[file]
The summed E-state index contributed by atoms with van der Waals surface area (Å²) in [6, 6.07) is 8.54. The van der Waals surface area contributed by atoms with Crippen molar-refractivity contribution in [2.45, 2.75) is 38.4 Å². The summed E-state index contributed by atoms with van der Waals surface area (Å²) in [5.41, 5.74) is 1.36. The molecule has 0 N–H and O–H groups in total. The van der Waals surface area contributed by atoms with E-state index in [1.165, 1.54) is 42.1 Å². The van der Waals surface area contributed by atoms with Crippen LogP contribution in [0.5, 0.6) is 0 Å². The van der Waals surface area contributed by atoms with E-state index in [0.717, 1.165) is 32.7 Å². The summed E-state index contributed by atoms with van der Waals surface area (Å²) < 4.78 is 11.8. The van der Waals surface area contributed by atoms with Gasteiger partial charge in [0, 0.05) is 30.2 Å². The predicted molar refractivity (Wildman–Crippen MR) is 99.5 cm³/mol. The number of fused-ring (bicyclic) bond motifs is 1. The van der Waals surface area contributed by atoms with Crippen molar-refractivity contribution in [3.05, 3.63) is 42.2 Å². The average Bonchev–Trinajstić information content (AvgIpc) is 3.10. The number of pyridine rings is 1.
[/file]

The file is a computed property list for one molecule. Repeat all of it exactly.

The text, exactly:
The summed E-state index contributed by atoms with van der Waals surface area (Å²) in [6, 6.07) is 8.54. The van der Waals surface area contributed by atoms with Crippen molar-refractivity contribution in [2.45, 2.75) is 38.4 Å². The summed E-state index contributed by atoms with van der Waals surface area (Å²) in [5.41, 5.74) is 1.36. The molecule has 0 N–H and O–H groups in total. The van der Waals surface area contributed by atoms with E-state index in [1.165, 1.54) is 42.1 Å². The van der Waals surface area contributed by atoms with Crippen LogP contribution in [0.5, 0.6) is 0 Å². The van der Waals surface area contributed by atoms with E-state index in [0.717, 1.165) is 32.7 Å². The summed E-state index contributed by atoms with van der Waals surface area (Å²) < 4.78 is 11.8. The van der Waals surface area contributed by atoms with Gasteiger partial charge in [0, 0.05) is 30.2 Å². The predicted molar refractivity (Wildman–Crippen MR) is 99.5 cm³/mol. The number of fused-ring (bicyclic) bond motifs is 1. The van der Waals surface area contributed by atoms with Crippen molar-refractivity contribution in [3.05, 3.63) is 42.2 Å². The average Bonchev–Trinajstić information content (AvgIpc) is 3.10. The number of pyridine rings is 1.